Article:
Campus / News / September 16, 2009

Dean Romano enthusiastic about freshman class

Knox has once again welcomed a class of bright, lively, and interested freshman to campus that are ready and willing to accept the challenges that are brought forth by college life. As per usual, Knox’s opportunities have attracted and retained more students than was originally projected. As Dean of Students Xavier Romano said, Knox has completely filled up.

Housing

The enrollment goal for last year was 375, based on historical figures gathered by the college. They closed the last academic year with 397 new students committing their next four years to Knox College. The office of admissions expected a summer melt, which occurs when students who originally thought they’d be attending or returning to Knox would decide otherwise.

“It just obviously didn’t happen,” said Romano. “The retention looks absolutely spectacular.”

While having so many new students is good for the college, there are sometimes difficulties in finding accommodations for all the new students. Then, in the middle of the summer, news spread that the universities in Argentina were discussing closing their doors this fall due to H1N1 virus, which would have left several study-abroad students stranded back at Knox, making housing even more crowded.

“It’s an interesting thing when you have no control whatsoever,” said Romano. At any one time, the college expects to have a portion of its students studying off-campus. Luckily, the universities in Argentina were not closed and these students’ spaces were available during fall term for the displaced freshmen.

Craig Southern said this year 15 freshmen and 16 transfer students are living in temporary housing for fall term. This means that they’ll be living in the spot of a student who is currently studying abroad and will relocate when that student returns.

“We’re going to have to move a lot of different people around this term, especially at the end of the term,” said Southern.

Southern tried to place these new students together in suites or in the same room. This year, only one freshman was placed in an apartment for fall term. This is a change from the fall of 2006, the last time a large number of freshmen were displaced. That year, several freshmen and new students found themselves living in Hamblin, the townhouses, Tompkins, and other spaces on campus usually reserved for upperclassmen.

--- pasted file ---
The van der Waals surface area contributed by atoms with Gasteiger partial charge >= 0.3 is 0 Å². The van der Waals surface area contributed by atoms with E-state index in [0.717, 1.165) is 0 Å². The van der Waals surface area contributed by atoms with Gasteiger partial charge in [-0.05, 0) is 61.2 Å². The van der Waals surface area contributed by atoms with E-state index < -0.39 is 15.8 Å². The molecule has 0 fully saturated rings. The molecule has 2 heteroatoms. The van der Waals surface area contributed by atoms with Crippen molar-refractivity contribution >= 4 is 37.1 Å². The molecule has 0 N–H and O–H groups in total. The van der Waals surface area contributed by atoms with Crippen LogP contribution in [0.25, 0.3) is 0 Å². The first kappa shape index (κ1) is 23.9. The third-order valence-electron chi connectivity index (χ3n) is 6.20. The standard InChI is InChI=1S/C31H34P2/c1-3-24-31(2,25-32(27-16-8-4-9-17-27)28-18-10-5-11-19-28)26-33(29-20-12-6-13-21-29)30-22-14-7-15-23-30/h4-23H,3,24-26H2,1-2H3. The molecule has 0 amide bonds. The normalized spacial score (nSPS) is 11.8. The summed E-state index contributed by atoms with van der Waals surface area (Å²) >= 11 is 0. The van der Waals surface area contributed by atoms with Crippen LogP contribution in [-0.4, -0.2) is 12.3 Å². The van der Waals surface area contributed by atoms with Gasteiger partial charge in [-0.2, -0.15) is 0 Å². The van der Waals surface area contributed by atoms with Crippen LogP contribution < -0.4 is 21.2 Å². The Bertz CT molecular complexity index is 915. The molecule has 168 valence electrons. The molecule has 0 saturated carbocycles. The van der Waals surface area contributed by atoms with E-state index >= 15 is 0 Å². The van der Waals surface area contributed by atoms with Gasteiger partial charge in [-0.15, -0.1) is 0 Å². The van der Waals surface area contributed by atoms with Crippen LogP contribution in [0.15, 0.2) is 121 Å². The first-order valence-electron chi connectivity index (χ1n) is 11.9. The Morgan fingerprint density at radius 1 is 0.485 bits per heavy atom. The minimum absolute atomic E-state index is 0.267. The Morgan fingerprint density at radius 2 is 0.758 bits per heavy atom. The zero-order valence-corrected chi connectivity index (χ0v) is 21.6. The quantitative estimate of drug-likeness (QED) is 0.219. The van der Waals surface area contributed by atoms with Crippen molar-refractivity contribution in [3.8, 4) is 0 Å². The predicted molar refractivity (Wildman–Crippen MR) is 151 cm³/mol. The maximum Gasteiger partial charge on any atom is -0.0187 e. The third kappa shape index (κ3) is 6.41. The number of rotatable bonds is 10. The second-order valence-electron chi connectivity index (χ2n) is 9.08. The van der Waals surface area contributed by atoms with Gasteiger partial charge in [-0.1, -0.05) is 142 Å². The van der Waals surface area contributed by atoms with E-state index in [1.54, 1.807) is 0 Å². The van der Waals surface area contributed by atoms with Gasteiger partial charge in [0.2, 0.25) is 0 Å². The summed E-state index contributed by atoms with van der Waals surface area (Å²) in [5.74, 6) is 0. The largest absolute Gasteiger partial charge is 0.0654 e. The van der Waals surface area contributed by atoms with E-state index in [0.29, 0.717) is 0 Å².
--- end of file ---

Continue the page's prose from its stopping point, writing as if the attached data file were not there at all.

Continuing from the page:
This year, Southern also contacted returning students who would have to share a room with a freshman and offered them the opportunity to move off-campus for fall term. Southern is still offering to allow juniors and seniors the opportunity to find alternative housing in Galesburg for the year. As the rooms open up, the displaced freshmen will be moved to a more permanent location.

Even those spaces off campus, however, are filling up. Romano said that many of the apartments that house students around Knox, such as the Yellows and Knox Crest have become occupied with several students over the past few years.

“The students are so engaged with the community,” said Romano. “It has done so much good for our downtown Galesburg community.”

Freshman class

For many of these students, Knox was their first choice, whereas in the past Knox had been an alternate behind other prestigious liberal arts schools on the east or west coasts. These new students, Romano says, are “very gregarious, very bright, and interested in global events.”

In heading the orientation events, Romano was struck by the level of debate already present among these new students and impressed by their drive for learning and passion for the community surrounding them. After visiting other Midwestern school orientations, Romano was reminded of how truly special Knox students are.

“We’re not like anybody else,” said Romano. “There’s a great vibe on campus.”

One of the major factors, however, that was discussed during orientation and one of the reasons why Knox expected a “summer melt” was the economy. For many, these are hard economic times, and though Knox is wonderful, attending such an institution is not exactly cheap.

“I think this new class is very much a product of their time,” said Romano. “I think they’re going to be savvy. In the past year and a half, more students have been concerned about their dollar.”

Romano thinks that these skills will help Knox maintain a fundraising and financial-aid minded institution that is available for bright students who are interested in receiving a liberal arts education. More of these students, Romano guesses, will graduate and go into community service, Americorps, Vista, or work for an NGO instead of going straight to grad school.

Several Knox students have already begun those paths. Every day, Romano is in contact with alumni from around the world who have become successful in many different forums.

“Individuals from Knox have the ability to change us and make us better,” said Romano. “It’s more than just a diploma, it’s humanity.”

Laura Miller


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